Investment guru cites global opportunities, threats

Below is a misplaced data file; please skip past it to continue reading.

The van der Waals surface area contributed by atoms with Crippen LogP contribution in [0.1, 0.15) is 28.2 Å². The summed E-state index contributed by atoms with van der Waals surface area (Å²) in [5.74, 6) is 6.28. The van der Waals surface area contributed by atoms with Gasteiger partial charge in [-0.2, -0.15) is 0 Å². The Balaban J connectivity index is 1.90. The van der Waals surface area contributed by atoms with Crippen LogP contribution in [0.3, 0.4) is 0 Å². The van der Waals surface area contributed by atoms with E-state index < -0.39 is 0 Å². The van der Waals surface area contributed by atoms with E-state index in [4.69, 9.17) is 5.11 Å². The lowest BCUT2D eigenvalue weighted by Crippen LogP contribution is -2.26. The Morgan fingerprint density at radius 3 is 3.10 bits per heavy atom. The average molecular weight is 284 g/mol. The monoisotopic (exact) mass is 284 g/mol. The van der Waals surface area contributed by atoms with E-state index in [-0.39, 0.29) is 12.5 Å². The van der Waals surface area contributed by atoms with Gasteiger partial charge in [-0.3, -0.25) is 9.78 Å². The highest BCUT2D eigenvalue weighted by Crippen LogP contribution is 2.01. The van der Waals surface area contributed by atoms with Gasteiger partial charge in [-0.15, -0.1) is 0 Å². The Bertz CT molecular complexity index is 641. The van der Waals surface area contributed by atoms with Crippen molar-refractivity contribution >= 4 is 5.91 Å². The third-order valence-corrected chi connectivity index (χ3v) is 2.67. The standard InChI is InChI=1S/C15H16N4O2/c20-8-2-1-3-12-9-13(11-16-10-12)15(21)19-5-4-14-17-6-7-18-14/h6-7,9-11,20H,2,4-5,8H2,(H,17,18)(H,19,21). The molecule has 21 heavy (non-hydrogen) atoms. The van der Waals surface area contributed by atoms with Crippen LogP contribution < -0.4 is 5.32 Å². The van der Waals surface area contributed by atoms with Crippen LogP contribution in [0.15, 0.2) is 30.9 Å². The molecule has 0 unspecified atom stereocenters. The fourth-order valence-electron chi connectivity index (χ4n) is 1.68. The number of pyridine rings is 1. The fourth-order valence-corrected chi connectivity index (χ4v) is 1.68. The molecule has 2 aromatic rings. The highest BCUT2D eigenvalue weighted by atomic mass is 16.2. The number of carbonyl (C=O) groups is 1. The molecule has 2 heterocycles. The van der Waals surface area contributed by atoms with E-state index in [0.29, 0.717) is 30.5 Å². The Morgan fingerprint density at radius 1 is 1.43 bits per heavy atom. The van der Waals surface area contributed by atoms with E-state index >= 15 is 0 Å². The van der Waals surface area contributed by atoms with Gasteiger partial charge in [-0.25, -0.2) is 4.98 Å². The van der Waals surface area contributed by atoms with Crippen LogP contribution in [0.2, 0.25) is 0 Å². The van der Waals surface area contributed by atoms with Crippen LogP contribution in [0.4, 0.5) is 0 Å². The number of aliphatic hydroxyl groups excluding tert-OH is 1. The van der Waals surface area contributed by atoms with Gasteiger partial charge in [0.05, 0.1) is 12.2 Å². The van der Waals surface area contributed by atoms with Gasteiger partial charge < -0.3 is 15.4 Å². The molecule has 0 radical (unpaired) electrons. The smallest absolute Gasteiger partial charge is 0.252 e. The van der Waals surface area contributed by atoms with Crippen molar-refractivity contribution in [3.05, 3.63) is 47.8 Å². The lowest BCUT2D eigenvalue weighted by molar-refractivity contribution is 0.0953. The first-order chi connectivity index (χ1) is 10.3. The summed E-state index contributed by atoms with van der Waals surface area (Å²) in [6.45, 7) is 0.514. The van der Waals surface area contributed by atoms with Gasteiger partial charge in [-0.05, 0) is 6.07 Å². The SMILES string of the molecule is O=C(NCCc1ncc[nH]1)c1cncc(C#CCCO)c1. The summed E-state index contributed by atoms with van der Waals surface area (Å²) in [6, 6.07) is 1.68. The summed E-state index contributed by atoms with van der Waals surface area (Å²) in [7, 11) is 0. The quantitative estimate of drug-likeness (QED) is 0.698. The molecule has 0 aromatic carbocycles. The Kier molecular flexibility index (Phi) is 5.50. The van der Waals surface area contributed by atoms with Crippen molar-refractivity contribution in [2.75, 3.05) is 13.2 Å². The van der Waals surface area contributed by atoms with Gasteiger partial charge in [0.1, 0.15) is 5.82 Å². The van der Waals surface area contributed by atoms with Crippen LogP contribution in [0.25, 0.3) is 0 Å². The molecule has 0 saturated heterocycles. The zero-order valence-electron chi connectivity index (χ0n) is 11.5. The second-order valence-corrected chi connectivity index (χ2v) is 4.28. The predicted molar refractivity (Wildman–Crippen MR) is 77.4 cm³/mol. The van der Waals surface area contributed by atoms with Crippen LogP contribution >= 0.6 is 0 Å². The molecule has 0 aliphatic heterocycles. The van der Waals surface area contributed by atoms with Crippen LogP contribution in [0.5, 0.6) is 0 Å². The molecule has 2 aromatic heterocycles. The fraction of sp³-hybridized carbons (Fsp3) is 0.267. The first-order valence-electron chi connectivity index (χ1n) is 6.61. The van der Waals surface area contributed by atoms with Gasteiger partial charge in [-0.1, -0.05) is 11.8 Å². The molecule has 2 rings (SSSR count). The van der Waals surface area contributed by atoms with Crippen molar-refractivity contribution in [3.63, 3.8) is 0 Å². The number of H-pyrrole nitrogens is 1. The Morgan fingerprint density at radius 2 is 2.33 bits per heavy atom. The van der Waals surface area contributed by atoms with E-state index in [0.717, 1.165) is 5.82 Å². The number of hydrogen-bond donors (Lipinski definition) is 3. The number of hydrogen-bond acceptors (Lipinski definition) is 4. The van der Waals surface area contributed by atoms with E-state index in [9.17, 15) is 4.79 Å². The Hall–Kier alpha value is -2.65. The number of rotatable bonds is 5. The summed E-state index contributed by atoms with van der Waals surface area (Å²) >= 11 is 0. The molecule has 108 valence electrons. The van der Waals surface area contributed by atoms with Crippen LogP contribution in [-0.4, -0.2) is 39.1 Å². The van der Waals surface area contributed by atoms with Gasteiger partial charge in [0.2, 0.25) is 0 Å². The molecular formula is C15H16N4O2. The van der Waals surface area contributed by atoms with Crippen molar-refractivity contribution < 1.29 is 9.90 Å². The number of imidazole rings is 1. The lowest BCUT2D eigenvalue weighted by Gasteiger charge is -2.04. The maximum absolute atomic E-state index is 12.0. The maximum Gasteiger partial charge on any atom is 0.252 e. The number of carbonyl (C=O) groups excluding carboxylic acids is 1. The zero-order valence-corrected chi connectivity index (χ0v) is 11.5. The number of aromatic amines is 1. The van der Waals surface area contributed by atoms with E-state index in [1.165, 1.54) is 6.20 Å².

first_img Facebook LinkedIn Twitter How to talk to clients about GameStop Related news Share this article and your comments with peers on social media Keywords Investment strategies Geographical diversification is harder to come by, report sayscenter_img Jade Hemeon Will exuberant market sentiment last? Gold, natural gas, and U.S. defense stocks, along with long-term and floating rate bonds, are key areas of opportunity, says renowned global investment strategist Don Coxe, chairman of Coxe Advisors LLP of Chicago. Speaking Tuesday at a seminar sponsored by the CFA Society of Toronto, Coxe warned of the imminence of rising interest rates in the U.S. and rising global political tensions as an alliance between China, Russia and Iran gathers force. On the positive, side, Coxe is excited by the prospects of Narendra Modi as the new pro-business prime minister of India, after he won a clear majority in a landslide national election last month. Coxe also foresees continuing healthy growth in China. “Until recently, China saw growth at an annual rate averaging 9% for 30 years,” he said. “There is no precedent in history for that kind of economic growth. Now, growth has slowed to 7% a year, but that’s still huge and is based on a much larger economy. Growth in the U.S. is nowhere near that rate.” While the U.S. was supposed to have grown by 2.5% in the first quarter, the economy actually shrank by 1%, he said. > Increase bond exposure Coxe has been recommending that investors modestly reduce overweight exposures to U.S. stocks and increase bond exposure. He suggested extending the duration of bonds, which he says is a short-term trade, to protect against the possibility of financial market upheaval. “You need some long-duration bonds to protect against another financial crisis,” he said. “I’m not convinced the U.S. financial industry has totally cleaned up.” Looking out a little further, he said the U.S. is likely to raise interest rates at some point, providing there is growth in the global economy. To do well in this scenario, he suggested investing in floating-rate bonds, but stressed they must be high quality. He said the current price/earnings ratio of U.S. stocks, trading around 16 times earnings on average, may be in line with long-term valuations, but current growth rates are low by historical standards and stocks look expensive. If there is any rise in interest rates, the “carry trade,” whereby large financial institutions are able to borrow short-term money and invest at a higher rate in dividend-paying stocks, will no longer be profitable. A resulting reduction in margin buying could trigger a market decline, he warned. “Increasing margin debt and a rise in the S&P index go together like Fred Astaire and Ginger Rogers,” Coxe said. “The current positive carry, even on low-dividend stocks, is primarily helping only the top 1% in the U.S.” > Natural gas While Coxe recommends some gold exposure as a form of portfolio insurance in the case of escalating political and financial risk, his favorite commodity is natural gas, for which he sees growing demand from China and Europe. Rather than owning resource commodities directly, he prefers to play commodity trends by making investments in company shares. “I don’t invest on the basis of the latest earnings forecasts,” Coxe says, “but choose companies that are building unhedged reserves in the ground and operating in politically stable countries.” > Putin remains a risk Explaining his rationale for recommending U.S. defense stocks, Coxe said Russian president Vladimir Putin will likely continue his aggressive moves in the Ukraine. He points to Putin’s past involvement with the KGB, and his tendency to appoint former KGB officers within his government, as a danger. “Once a KGB officer, always a KGB officer,” Coxe said. Putin is bad news for human liberty, Coxe added. At the same time, he believes it’s only a matter of time before Iran has nuclear capabilities, and there’s growing evidence that China and Russia are getting friendlier. “We’ve entered a new era, and are headed toward the authoritarian age,” Coxe said. “Russia, China and Iran are becoming the drivers of global politics and there is growing risk of war.” Meanwhile, he said, India’s new leader, Modi, has a mandate to modernize India and encourage capitalism. He will be building infrastructure and cutting bureaucracy. “[Modi] will be investing in toilets,” he said, “not statues.”last_img read more